Students Complete Spacesuit Testing in Spacecraft Egress and Sea Survival Scenarios

In mid-April, two Embry-Riddle Aeronautical University students, who are also Project PoSSUM graduates, served as test subjects for the first post-landing tests of a commercial spacesuit at Survival Systems USA in Groton, Conn.

Embry-Riddle students Heidi Hammerstein and Amy Ramos recently completed a comprehensive training program in preparation for these tests, including instruction in post-landing systems engineering, spacecraft egress, and rescue and recovery architecture.

The two Embry-Riddle students also received training in emergency aircraft egress (dunker) training and sea survival training, analog skills that provided relevant skills and practical intuition to support their work testing space suits. They also studied nominal and contingency landing scenarios, post-landing planning, rescue and recovery architecture design, egress systems and operational procedures, deconditioning and post-landing survivability, generalized egress skills, and emergency egress bottle use.

Hammerstein and Ramos were part of the team of 12 Project PoSSUM graduates that participated in the test program, which was designed to qualify a third generation intra-vehicular activity (3G IV) spacesuit, developed by Final Frontier Design of Brooklyn, N.Y., for post-landing operations, an essential step towards certifying the spacesuit for flight.

The tests were designed and administered by former NASA astronaut trainers and project engineers, who made sure the PoSSUM test subjects received the same education and training experience as NASA astronauts receive.

To support the tests, PoSSUM engineers and technicians developed a full-scale fiberglass and aluminum mockup of the Orion spacecraft to enable operational research on suited post-landing operations for either side hatch egress or a top hatch egress procedures in either Stable I (rightside-up) or Stable II (upside down) configurations in water.

The Orion mockup will also enable extravehicular activity (EVA) tests in the future and may be further configured as a full simulator to provide general education to students interested in orbital navigation and re-entry operations.

Embry-Riddle Assistant Professor Erik Seedhouse, Ph.D., led a study of human performance in the space suits during the post-landing tests while monitoring key biometric data from each PoSSUM student as they performed the various egress and sea survival procedures. 

“This represented cutting-edge research not only from the perspective of developing a new spacesuit but also by testing the suit based around a spacecraft that will finally transport astronauts beyond Earth orbit,” said Seedhouse. “From all angles, this was a unique and pioneering test event that showcased the promise and potential of Project PoSSUM, not only as the established industry leader in commercial astronaut training but also as a catalyst for developing exciting research opportunities.” 

The post-landing tests helped to mature various spacesuit technologies including a life preserver unit, neck dams, parachute harnesses, egress systems and an emergency breathing apparatus. The tests also qualify the technology and training procedures necessary for PoSSUM graduates to use the suit for flights in excess of 50,000 ft. in high-altitude aircraft, a goal the team hopes to accomplish later this year.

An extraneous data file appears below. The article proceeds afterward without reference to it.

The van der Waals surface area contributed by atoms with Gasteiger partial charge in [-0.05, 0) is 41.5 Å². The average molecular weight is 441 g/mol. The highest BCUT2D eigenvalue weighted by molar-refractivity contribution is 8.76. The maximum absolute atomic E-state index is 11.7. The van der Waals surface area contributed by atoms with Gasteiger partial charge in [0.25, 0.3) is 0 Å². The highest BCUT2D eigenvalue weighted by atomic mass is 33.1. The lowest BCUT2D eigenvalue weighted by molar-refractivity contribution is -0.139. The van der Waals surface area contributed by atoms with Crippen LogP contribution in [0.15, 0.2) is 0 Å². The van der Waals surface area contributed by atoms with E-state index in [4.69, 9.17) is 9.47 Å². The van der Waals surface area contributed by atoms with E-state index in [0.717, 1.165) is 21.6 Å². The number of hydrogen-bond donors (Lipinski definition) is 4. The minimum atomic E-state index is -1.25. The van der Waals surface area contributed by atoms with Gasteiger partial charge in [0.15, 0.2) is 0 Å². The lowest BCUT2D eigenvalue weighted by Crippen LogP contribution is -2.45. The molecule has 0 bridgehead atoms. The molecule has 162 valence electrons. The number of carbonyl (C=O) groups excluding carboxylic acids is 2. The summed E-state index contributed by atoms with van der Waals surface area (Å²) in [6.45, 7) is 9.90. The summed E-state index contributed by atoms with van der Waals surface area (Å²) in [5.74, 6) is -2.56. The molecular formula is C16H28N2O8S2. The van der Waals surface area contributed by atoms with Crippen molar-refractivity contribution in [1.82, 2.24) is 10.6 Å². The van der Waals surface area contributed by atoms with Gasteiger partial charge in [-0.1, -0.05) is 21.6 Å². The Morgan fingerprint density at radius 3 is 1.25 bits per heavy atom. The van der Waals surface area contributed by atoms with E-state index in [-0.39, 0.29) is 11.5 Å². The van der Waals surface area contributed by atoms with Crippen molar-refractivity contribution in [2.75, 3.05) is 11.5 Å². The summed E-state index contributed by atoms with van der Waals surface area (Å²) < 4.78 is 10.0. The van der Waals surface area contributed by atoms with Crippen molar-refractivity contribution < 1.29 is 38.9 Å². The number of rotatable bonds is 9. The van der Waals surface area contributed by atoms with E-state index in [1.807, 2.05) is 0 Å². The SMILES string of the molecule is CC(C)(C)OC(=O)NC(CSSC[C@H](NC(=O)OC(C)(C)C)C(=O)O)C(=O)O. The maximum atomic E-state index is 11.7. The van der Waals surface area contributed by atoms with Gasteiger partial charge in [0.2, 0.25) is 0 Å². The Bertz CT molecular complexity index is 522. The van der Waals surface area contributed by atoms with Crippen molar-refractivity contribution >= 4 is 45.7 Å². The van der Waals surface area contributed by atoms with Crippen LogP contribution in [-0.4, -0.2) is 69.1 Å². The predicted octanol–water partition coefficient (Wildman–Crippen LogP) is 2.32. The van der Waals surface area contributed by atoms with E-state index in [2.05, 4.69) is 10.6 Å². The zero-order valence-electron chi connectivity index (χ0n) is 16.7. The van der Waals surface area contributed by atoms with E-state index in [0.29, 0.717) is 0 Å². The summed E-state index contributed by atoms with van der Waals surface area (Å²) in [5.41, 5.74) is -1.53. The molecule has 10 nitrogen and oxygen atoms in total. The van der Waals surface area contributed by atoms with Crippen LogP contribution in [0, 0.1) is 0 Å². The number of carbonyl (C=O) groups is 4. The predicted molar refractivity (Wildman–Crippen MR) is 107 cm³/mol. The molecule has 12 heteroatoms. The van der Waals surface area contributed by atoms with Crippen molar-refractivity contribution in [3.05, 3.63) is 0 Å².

Additionally, the PoSSUM team hopes that the research will complement the post-landing research currently being conducted by NASA by involving a wide variety of test subjects through both capsule and parachute egress procedures.

“The spacecraft egress and post-landing spacesuit testing was a prime example of citizen-science at its best, and when you see synergy like this, where everyone came together to brave the physically demanding task of taking prototype spacesuits through the rigors of water landing qualification. You know you're part of something special,” said PoSSUM graduate Keith Crooker.

PoSSUM, an acronym for Polar Suborbital Science in the Upper Mesosphere, is a 501(c)(3) non-profit research and education organization that conducts upper-atmospheric and space technology research and communicates the science through various educational outreach programs. The next PoSSUM citizen-science programs will be held at Embry-Riddle Aeronautical University in Daytona Beach, Fla. from Sept. 29 to Oct. 6, 2018. Interested individuals should apply online at


Dr. Jason Reimuller, Project PoSSUM Executive Director; (720) 352-3227.

James Roddey, Director of Communications, Embry-Riddle Aeronautical University, Daytona Beach, Fla.; (386) 226-6198;


Project PoSSUM is a 501(c)(3) non-profit research and education organization using citizen-science astronautics to enable novel measurements of our mesosphere, the most sensitive region of global climate, while inspiring and educating the public on the critical roles this region plays in the overall understanding of our global climate through immersive educational programs. Project PoSSUM is administered by a team of scientists and much of the training takes place at Embry-Riddle Aeronautical University in Daytona Beach, Fla. To learn more about Project PoSSUM, visit